About a week ago, as I stood up to walk out of my office, I got a phone call from a woman telling me she was calling from the Bound to be Read bookstore. I didn’t remember the name of the store, though I had been there once to leave a copy of The Illusion of Being Here for the store owner. At that time I had been going around to book stores to leave copies, but in the end, nothing seemed to come of those visits. Now, however, here was a call telling me they were organizing an event on a Sunday afternoon for local authors to come in and present their books. Was I interested in taking part?
Hell yeah, of course I was interested. A book store was asking me, ASKING me to come in and talk about my book? Really? After the call, it occurred to me that I had also visited bookstores in Charleston, South Carolina, and I wondered whether it might be one of them calling. If so, I couldn’t go, as it would be too far away. I felt relieved when I found that it was an Atlanta bookstore.
It never occurred to me that a call like this could happen, so when I came home to see how many copies of the book I had on hand, I was down to five. Gosh, what if a lot of people wanted to buy the book? What if I had to turn away anxious fans? What if a movie producer happened to come into this little book store just at that time and, and, and… I rushed onto the Ingram Spark website (the people who print the book) to order more copies, and because I now had so little time, I paid extra for fast printing and shipping. Thus it’s ironic that (1) the books were delivered to my office by Friday, in time for Sunday’s reading, but I didn’t realize they had arrived, so I didn’t pick them up, and (2) no one bought a book anyway.
But the laws of chance said that even someone such as I would not do everything wrong. I had been to other events to hear writers talk and seen large posters of the cover of the book the writer was talking about, and I wondered whether I could get a poster like that. I called FedEx, because I thought I had seen one time that they would make posters. I emailed them a digital copy of the book cover, and in a few days the poster was ready to pick up. It was slightly pricey at $48, but it does look great, two feet tall, a perfect rendition of the cover. When I went to the book store on Sunday, I was the only person with a poster.
The store Bound to be Read is in the south of the city, an area of town called East Atlanta. The building is a shotgun style of architecture, maybe 15 feet wide, and a straight shot back from the front door. If you had a good arm, you could probably stand at the front door and throw a book all the way to the back, but you wouldn’t want to, because as a proper independent bookstore, they also have a long-haired orange cat, and you might hit the cat.
Both sides of the store are lined with shelves of books, with other shelves in the middle, including smallish metal shelves at the back. Those smaller shelves were moved to the side to clear space for the reading, a small table was set up and covered with a red table cloth, and eleven folding chairs were set out.
I arrived somewhat early, possibly the second of the writers to get there. I recognized another writer, a man who I had seen multiple times at poetry readings at Java Monkey in Decatur. He said he remembered my name when I greeted him, but he didn’t recognize me, which he said was due to my remarkably stylish hat. He didn’t say “remarkably stylish”, but I’m sure he meant to. He just said “hat”.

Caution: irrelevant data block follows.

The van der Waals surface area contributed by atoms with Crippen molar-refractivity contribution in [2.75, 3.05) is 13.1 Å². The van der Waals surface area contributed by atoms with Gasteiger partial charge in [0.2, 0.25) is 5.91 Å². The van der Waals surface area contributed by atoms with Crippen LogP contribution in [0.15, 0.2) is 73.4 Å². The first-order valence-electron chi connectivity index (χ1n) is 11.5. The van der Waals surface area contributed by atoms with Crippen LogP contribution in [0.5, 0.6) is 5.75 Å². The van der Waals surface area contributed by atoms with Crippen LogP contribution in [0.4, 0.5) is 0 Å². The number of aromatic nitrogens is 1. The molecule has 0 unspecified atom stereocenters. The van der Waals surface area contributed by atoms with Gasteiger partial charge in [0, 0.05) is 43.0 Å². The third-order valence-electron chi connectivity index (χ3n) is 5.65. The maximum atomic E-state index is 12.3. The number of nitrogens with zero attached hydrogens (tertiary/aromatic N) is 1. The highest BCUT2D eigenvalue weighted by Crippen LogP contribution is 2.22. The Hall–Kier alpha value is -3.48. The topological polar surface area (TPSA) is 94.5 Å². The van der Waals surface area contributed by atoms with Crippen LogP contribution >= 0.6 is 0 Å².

I also talked a bit with two of the store employees, including the woman who called me, and I learned that they hope to do more local author events in the future, as there are many writers in Atlanta. We began at 2:30, and most of those eleven chairs were filled, so I started wondering if we were going to need security to handle the crowd. There were eight writers taking part, and I’m pretty sure that all the seats were filled with the invited writers and our road crews. My crew had the day off, so I was there alone.
I was the second writer to speak, and we had more or less 15 minutes to convey the heartbreaking wonder of our books. I’m very comfortable talking in front of people, after spending oh so many years as a college professor, and actually I think I’m fairly good at speaking to a group, as I’ve learned to speak loudly enough and enunciate clearly, and I tend to use humor. I had my marvelous poster on a stand up on the red-cloth table, and at the suggestion of a friend from work, I wore a tie (my lucky tie, that I bought in Italy).
For several days before this event, I had been wondering, “What will I do? What am I supposed to say?” What I decided was to read a page from the novel of the first time Luke meets the witch in Moscow, and then another page of Paul and Luke in a boat near Charleston, stopping to look at a boat with red sails. I thought these selections would illustrate the two basic settings of the book. When I finished reading the first part, in Moscow, the people listening applauded. In fact, they stood, they cheered, they threw roses and cried… OK, they just clapped a little, and I wasn’t sure how to understand that. Did it mean they actually liked it? Or did it mean that, like me, they were new and not sure what to do, and applauding seemed polite?
There was a real variety in the types of books represented: poetry (I think that was poetry), inspirational, novels (literary, fantasy), a children’s book, an Alzheimer’s memoir. I stayed until 4:30, though the event went long and one writer was still presenting when I left. (I wanted to go home before I went back out again for my drumming class that evening.)
We were all new, all learning how to do this, and one writer very honestly expressed how it feels when she said, “It’s an overwhelming industry.” It really is, truly. But once in a while something good might happen, like a completely unexpected phone call.